# Derive the Jacobi equation from a specific geodesic variation

Construction of a specific geodesic variation: Let $$\tau = \{\exp_{x_0}(tX):t\in[0,1]\}$$ be a geodesic on a complete Riemannian manifold $$(M,g)$$, starting from $$x_0\in M$$ with velocity $$X\in T_{x_0} M$$. Let $$V$$ be a vector attached to $$x_0$$ that is not parallel to $$X$$. Suppose that both $$X$$ and $$V$$ have unit length, i.e., $$g_{x_0}(X,X) = g_{x_0}(V,V) = 1$$. Now we introduce the geodesic starting from $$x_0$$ with velocity $$V$$ by $$y_s := \exp_{x_0}(sV).$$ Denote the parallel transport of $$X$$ along $$\gamma = \{y_s\}$$ by $$X(s) := \Gamma(\gamma)_0^s (X).$$ Then we get a family of geodesics starting from $$y_s$$ with velocity $$X(s)$$, $$\tau^s := \{ \exp_{y_s} (tX(s)):t\in[0,1]\},$$ which forms a variation of the geodesic $$\tau$$.

So the following vector field along $$\tau$$ should be the Jacobi field, $$J(t) := \frac{\partial}{\partial s}\bigg|_{s=0} \exp_{y_s} (tX(s)),$$ which means $$$$\tag{1} \frac{D^2}{dt^2} J(t) + R(J(t), \dot \tau(t))\dot \tau(t) =0,$$$$ where $$D$$ denotes the covariant derivative with respect to the Levi-Civita connection, $$R$$ the Riemann curvature tensor.

The question is, how to derive the Jacobi equation (1) from this contruction? I tried a lot but failed. This question acturally arises from this paper at its equation (26). Could anyone figure this out? TIA...

We have $$\exp_{y_s} (tX(s))$$ as a coordinate-field, not a vector field. However, when we do operations like $$\frac{D}{ds}$$, they correspond to covariant derivatives along the directions of the field given by $$\frac{D}{ds}\exp_{y_s} (tX(s))$$. $$\frac{D^2}{dt} J(t) = \frac{D}{dt} \frac{D}{dt} (\frac{D}{ds} \exp_{y_s} (tX(s))) = \\= \frac{D}{dt} \frac{D}{ds} \frac{D}{dt}\exp_{y_s} (tX(s)) = \frac{D}{dt} \frac{D}{ds} \dot \tau(t) = \\=\frac{D}{ds} \frac{D}{dt} \dot \tau(t) \; - R(ds,dt)\dot \tau(t) =\\= -R(J(t), \dot \tau(t))\dot \tau(t)$$ We can commute the two innermost covariant derivatives because we start off with a coordinate field. (it works roughly for the same reason that $$s_{;ab} = s_{;ba}$$ for a scalar field). For commuting the two outermost covariant derivatives we apply the Ricci identity. Also $$\frac{D}{dt} \dot \tau(t)$$ vanishes because they are geodesics.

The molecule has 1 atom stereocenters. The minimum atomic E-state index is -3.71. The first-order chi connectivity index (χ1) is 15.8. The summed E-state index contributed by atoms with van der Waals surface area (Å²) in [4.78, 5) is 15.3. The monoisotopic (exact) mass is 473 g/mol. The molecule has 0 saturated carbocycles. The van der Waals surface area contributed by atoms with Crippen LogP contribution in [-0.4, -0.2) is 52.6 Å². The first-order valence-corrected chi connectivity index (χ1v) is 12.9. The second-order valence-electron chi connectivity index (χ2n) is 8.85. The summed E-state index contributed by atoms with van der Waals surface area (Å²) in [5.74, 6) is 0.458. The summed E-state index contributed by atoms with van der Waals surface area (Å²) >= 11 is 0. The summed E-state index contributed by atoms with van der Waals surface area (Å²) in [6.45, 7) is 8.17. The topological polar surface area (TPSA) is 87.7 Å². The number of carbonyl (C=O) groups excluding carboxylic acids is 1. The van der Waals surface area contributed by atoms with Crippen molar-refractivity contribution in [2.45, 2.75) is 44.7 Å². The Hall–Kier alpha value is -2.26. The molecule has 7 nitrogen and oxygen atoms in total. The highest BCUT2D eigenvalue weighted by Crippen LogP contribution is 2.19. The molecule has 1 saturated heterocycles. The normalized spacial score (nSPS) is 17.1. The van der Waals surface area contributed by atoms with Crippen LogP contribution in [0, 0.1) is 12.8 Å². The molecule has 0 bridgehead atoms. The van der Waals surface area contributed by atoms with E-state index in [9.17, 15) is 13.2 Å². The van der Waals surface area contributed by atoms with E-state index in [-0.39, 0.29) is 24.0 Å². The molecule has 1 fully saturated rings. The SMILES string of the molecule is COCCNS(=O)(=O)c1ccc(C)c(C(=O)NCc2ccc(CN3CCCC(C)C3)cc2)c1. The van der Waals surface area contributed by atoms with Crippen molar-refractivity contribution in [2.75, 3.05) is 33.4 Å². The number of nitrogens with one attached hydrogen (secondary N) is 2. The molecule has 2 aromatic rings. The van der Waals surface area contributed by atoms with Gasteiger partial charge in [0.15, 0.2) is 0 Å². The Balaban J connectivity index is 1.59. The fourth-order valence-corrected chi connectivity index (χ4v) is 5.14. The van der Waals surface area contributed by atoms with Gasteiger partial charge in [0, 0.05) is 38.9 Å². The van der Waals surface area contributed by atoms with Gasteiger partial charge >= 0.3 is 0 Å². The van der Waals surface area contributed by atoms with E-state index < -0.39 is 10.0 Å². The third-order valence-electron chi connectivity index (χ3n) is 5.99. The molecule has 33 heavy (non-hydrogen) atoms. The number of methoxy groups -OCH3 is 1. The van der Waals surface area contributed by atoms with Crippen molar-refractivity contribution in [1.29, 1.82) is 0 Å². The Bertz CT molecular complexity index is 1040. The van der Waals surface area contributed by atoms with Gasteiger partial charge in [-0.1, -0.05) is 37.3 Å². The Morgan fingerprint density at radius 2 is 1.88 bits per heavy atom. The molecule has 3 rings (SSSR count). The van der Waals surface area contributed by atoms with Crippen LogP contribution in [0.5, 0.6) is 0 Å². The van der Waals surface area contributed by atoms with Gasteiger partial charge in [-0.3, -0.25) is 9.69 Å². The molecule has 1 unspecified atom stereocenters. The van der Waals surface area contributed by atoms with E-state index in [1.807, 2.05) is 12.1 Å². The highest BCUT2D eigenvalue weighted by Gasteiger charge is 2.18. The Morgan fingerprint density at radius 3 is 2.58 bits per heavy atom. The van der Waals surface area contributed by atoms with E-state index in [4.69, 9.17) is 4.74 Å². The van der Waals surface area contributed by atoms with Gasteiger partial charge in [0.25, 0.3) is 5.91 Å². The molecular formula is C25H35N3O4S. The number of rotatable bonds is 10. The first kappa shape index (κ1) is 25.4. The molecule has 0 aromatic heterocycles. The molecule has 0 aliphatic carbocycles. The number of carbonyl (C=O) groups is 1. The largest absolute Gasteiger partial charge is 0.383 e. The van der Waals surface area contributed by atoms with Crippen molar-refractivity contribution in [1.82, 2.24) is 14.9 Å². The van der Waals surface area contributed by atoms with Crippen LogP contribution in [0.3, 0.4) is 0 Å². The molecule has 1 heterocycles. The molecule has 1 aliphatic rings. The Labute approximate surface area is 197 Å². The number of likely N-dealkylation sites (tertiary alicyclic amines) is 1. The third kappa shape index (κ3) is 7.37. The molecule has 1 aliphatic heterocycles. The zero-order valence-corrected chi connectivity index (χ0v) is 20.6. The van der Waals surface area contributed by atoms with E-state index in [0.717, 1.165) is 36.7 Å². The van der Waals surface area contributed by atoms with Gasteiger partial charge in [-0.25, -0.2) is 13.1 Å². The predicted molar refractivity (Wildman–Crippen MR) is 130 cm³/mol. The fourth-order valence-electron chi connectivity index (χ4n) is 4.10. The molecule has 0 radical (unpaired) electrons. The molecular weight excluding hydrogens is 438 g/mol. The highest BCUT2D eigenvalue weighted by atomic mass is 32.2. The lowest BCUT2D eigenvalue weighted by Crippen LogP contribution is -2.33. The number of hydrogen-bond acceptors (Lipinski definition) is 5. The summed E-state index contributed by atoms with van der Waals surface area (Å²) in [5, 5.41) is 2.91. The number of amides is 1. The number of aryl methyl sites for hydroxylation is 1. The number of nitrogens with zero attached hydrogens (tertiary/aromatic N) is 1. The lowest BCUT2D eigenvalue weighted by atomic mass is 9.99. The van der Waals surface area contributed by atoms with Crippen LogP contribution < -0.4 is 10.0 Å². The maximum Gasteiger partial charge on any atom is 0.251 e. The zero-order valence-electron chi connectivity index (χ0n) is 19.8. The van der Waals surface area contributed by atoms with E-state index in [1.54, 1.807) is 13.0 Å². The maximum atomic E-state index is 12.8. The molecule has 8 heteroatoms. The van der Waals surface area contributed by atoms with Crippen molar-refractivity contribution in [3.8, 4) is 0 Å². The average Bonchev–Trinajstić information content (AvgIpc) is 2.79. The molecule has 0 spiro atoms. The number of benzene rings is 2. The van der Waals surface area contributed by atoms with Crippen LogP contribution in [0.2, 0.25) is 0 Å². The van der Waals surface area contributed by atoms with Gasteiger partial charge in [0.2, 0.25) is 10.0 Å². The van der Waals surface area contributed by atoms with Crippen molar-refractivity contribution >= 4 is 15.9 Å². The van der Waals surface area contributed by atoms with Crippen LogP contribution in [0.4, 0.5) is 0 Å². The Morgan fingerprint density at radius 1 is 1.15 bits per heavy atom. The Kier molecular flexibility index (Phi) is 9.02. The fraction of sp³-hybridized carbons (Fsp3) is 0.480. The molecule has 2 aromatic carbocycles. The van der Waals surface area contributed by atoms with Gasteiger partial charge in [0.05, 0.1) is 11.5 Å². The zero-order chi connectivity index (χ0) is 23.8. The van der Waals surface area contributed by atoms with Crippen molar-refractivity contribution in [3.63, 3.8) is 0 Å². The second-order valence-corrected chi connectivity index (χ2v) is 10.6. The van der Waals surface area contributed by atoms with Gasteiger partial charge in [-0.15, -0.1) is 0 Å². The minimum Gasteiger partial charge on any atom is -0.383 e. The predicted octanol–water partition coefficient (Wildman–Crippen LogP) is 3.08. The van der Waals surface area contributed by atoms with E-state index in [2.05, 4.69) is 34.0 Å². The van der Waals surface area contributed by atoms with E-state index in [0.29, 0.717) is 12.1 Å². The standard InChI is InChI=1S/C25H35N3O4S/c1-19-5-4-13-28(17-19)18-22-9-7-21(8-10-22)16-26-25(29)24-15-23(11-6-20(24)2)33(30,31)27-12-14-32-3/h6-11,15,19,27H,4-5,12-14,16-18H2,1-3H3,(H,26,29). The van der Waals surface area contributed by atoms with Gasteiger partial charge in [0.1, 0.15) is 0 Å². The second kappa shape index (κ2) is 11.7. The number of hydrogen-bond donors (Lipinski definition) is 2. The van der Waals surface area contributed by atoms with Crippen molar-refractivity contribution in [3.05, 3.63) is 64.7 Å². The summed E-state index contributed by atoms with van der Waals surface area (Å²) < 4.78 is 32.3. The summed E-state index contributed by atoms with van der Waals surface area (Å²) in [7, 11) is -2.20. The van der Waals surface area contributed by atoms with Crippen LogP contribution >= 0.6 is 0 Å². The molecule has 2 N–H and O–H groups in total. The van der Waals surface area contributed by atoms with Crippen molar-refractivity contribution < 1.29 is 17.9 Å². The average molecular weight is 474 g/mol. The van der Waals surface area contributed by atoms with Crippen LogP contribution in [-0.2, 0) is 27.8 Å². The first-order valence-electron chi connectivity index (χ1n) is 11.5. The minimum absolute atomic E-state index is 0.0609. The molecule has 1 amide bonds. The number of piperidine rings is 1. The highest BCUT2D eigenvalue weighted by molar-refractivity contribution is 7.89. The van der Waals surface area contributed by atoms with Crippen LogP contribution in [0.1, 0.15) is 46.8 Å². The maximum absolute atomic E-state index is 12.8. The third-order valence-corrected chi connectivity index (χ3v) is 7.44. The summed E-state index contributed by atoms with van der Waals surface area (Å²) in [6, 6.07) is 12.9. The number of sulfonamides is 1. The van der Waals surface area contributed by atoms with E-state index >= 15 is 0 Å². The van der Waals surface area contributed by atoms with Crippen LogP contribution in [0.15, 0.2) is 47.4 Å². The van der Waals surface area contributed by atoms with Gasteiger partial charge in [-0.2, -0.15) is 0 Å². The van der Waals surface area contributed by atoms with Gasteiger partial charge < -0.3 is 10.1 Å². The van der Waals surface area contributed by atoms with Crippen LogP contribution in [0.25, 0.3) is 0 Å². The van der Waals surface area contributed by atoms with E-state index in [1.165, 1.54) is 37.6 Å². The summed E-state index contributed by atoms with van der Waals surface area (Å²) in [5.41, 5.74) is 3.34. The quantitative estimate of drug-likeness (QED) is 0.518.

The Jacobi equation is a second order differential equation whose solutions are completely determined by the values of $$J(p)$$ and $$\dot J(p)$$ for a given parameter $$p$$ along the geodesic. At $$\tau(0) = x_0$$ we have $$J(0) = V$$ and $$\dot J(0) = \frac{D}{dt} \frac{D}{ds} \exp_{y_s} (tX(s))) = \\= \frac{D}{ds} \frac{D}{dt} \exp_{y_s} (tX(s))) = \frac{D}{ds} \dot \tau(t)$$ at values $$s= 0,t=0$$. Given that the initial geodesic family is formed by parallel-transporting $$\dot \tau(0)$$ along the geodesic spanned by $$ds$$, we get that $$\frac{D}{ds} \dot \tau(t) = 0$$ at $$s=0,t=0$$ . Thus our initial conditions are $$J(0) = V$$, $$\dot J(0) = 0$$, which, along with the Jacobi equation, uniquely determine the field along the geodesic.
• Oh, I was just trying to differentiate the exponential map to get $J$ explicitly, it looks really complicated... Your appraoch is handy. Thank you so much! Aug 26 at 13:41
• By the way, I am still curious about how $J$ looks like... The problem is the base point of the exponential map in $J$ depends on the parameter $s$. Aug 26 at 13:44
• I've checked my calculations and added a derivation for $J$ and $\dot J$ along $\tau$ at $x_0$ Aug 26 at 18:39